Like all Corydoras species, the fish feeds primarily upon animal matter. The aquarist is advised, however, that the traditional use of Corydoras catfishes as putative ‘scavengers’ in an aquarium setting will be detrimental to the well-being of this species – it requires high quality foods for long-term maintenance, and a varied diet. Ideally, the fish should be given live foods at least intermittently, and will dine enthusiastically upon such items as Bloodworms (larvae of Chironomus midges), Daphnia, cultivated Brine Shrimp (Atermia salina), and Tubifex worms. The latter, however, should be cultivated in order to minimise the risk of introducing pathogenic organisms to the aquarium, as Tubifex live in unsanitary conditions in the wild. Freeze dried Tubifex may be preferable, as the risk of introduction of disease is eliminated. High quality flake foods are also appreciated, particularly those containing shrimp or other similar matter.
The lifespan of Corydoras panda in the aquarium has not been systematically determined, but given the longevity of other Corydoras species in the aquarium, it is reasonable to assume that well-cared for specimens will enjoy a lifespan in excess of 10 years, and frequently in excess of 15 years.
Diet: Omnivore, Panda Corydoras will eat almost any food that drops to the bottom of the aquarium. With that said if you keep other fish in the same aquarium it is a good idea to buy sinking algae wafers in to insure that they get enough food. Panda Corydoras also enjoy the occasional treat of bloodworms or brine shrimp.
Breeding: Corydoras panda follows, with a few minor deviations, the standard model for breeding for the genus. Stimulus for breeding consists of the influx of cooler, oxygenated waters into their habitat, usually corresponding in the wild with the onset of the rainy season. However, while some Corydoras species require a temperature drop in the aquarium for spawning to be stimulated, in the case of Corydoras panda, the temperature drop appears to matter much less, as specimens have spawned in the aquarium without a temperature drop. The addition of new, clean, oxygenated water appears to be the primary stimulus for this species. In the wild, the appearance of new water courtesy of the rains is followed by an increase in the populations of assorted food organisms, and feeding upon these conditions the fishes for breeding.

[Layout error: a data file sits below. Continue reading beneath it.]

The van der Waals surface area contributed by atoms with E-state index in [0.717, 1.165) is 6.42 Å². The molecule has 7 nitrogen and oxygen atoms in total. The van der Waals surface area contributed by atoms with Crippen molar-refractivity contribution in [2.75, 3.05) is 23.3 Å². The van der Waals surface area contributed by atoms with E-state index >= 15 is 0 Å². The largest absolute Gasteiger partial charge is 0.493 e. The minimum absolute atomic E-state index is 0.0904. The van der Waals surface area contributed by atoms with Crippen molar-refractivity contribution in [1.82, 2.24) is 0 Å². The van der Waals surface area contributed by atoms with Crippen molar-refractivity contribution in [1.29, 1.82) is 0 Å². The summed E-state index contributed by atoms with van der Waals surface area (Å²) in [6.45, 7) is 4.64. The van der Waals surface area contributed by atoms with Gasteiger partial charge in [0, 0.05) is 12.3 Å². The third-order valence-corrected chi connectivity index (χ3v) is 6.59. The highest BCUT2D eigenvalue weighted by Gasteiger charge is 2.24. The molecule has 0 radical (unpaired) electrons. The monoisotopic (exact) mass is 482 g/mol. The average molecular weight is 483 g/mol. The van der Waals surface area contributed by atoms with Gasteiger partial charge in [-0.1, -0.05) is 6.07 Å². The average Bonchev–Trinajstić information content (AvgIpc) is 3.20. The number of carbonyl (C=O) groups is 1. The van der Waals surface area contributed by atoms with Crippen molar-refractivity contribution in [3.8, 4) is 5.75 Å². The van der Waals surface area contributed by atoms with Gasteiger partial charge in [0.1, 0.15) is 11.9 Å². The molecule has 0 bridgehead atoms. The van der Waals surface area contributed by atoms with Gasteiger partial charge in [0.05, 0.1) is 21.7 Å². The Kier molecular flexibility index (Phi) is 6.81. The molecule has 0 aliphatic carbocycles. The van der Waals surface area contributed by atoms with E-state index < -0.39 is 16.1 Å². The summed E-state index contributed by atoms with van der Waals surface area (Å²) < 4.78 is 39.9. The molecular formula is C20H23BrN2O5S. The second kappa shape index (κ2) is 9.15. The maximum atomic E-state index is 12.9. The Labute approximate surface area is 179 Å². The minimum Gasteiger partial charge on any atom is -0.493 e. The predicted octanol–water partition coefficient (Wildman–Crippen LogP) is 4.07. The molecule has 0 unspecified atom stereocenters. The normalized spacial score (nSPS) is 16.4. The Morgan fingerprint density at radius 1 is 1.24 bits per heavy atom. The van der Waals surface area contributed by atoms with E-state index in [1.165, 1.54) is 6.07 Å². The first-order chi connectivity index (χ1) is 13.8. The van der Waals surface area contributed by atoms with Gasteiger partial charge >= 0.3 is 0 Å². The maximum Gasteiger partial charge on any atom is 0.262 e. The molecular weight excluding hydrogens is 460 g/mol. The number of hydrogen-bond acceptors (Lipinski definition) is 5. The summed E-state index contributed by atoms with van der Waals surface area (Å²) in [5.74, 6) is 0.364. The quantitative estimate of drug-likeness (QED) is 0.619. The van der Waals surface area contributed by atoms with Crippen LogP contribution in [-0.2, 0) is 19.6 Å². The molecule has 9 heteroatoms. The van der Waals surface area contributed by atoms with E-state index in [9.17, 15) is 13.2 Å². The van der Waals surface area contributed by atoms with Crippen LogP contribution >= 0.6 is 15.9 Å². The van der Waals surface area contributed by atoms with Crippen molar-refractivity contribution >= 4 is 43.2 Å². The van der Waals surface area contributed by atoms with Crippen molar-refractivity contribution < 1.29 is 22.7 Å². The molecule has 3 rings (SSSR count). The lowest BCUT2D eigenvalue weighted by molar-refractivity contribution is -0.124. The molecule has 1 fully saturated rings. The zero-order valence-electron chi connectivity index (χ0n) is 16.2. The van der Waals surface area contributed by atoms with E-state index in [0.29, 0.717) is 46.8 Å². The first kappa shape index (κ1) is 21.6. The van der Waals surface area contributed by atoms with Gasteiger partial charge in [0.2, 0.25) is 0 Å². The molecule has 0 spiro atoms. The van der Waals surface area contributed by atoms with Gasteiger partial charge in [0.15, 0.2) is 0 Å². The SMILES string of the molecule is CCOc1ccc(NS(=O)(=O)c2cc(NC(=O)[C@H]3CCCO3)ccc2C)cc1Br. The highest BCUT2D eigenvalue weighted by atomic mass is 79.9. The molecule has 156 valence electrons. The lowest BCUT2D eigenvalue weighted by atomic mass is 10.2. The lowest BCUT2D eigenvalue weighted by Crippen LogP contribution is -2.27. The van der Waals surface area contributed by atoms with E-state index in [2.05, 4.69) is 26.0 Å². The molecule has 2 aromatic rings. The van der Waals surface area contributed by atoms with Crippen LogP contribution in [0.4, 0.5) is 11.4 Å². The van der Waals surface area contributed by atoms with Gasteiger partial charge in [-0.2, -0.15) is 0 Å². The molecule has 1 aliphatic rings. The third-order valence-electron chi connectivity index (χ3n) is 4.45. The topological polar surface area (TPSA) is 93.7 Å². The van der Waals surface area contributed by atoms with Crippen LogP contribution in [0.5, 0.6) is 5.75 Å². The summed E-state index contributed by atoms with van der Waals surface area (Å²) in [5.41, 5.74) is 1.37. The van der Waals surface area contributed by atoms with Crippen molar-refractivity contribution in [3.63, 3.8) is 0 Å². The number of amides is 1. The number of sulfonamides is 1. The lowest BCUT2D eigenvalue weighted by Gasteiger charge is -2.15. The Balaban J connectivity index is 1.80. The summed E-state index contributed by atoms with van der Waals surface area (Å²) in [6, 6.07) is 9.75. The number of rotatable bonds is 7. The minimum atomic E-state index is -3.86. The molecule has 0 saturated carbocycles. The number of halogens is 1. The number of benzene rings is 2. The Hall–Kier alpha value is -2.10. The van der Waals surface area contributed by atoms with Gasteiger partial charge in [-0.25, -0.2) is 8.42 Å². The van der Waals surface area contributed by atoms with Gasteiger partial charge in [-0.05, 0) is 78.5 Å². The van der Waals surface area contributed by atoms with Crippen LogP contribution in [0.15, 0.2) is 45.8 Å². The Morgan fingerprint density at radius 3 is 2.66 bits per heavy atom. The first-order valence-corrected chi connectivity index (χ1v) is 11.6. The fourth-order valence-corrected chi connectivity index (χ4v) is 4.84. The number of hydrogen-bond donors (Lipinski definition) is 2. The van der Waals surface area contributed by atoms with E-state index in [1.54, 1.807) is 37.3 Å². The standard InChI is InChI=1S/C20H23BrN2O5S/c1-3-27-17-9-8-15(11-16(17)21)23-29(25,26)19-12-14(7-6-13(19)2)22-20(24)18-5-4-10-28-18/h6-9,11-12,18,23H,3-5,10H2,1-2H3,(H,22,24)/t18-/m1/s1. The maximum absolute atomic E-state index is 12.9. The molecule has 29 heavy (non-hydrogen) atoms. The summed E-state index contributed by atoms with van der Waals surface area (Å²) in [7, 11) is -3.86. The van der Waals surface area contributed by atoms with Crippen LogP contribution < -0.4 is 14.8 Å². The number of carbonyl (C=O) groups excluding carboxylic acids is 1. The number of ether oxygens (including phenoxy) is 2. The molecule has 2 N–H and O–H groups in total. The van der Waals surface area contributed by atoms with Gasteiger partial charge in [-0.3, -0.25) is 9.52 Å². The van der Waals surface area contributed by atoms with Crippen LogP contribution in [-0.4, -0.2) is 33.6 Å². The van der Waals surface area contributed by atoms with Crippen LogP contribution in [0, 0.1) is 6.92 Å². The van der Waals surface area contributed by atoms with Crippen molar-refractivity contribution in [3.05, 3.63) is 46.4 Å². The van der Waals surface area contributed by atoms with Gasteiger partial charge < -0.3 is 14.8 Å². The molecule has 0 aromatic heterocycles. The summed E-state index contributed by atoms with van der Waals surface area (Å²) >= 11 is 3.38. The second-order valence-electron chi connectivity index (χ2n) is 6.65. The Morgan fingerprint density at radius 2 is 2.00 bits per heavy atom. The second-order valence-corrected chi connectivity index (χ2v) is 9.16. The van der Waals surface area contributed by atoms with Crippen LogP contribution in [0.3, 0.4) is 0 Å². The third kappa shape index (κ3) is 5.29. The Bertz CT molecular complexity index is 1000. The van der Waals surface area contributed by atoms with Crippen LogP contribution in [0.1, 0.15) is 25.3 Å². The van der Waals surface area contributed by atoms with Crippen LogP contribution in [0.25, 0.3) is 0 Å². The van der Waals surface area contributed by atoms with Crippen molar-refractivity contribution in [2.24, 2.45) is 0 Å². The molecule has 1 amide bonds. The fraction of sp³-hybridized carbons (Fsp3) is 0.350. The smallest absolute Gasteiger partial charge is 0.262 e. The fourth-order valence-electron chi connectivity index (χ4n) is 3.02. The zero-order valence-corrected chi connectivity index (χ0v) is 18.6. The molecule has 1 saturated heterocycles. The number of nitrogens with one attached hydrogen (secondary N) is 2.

Once conditioned fishes are stimulated into spawning, males begin chasing females energetically. Females begin developing eggs within their reproductive tracts, and when ‘ripe’ (laden with eggs), become receptive to the attentions of the males. Eventually, one male will succeed in courting a female, using his barbels to provide stimulation to the female, usually beginning with caresses of the female’s caudal peduncle, followed by caresses of the fontanel and the front of the head. if the female is receptive, then the male positions himself before the female, so that the female’s mouth is in close proximity with one of the male’s pectoral fins. The male then clasps the female’s barbels between the pectoral fin and the body, and this stimulates the female to press against the male’s side. When seen from above, the fishes form a ‘T’ shape when conjoined thus, hence the term ‘T position’ has become conventional in aquarium circles when describing the breeding of Corydoras catfishes.
Once the male and female are in the ‘T position’, the pressing of the female against the male’s body stimulates his release of sperm. Though the exact mechanism of fertilisation has yet to be scientifically documented, from the observations of aquarists who have been successful in breeding Corydoras catfishes, it seems likely that the female takes the male’s sperm through her mouthparts, and directs them through the gills, in a current that carries the sperm to her pelvic fins. At this point, the female releases a single egg (occasionally two), and purses her pelvic fins in order to provide a receptacle for the freshly extruded egg, which is then fertilised.
One difference observed between the adoption of the ‘T position’ in Corydoras panda, when compared to other Corydoras species, is that the exercise is frequently more acrobatic in appearance, with the ‘T position’ being adopted in mid-water, some distance above the substrate, rather than resting upon the substrate as is the case with the majority of other Corydoras.
Once the female is carrying a fertilised egg within her pelvic fins, she then seeks an egg deposition site. The choice of such a site is frequently, though not always, a mass of fine leaved aquatic vegetation. In the aquarium, the plant known as Java Moss, Vesicularia dubayana, is of considerable utility as an egg repository for Corydoras catfishes, even though the plant is not a South American native, and Panda Catfish females will choose large clumps of this plant readily as safe deposition sites for fertilised eggs. The female is frequently pursued by one or more males as she seeks the deposition site, each male presumably seeking to be the chosen mate to fertilise the next egg. Up to 25 eggs may be produced by a single female during a single spawning, which may take place over four to five hours.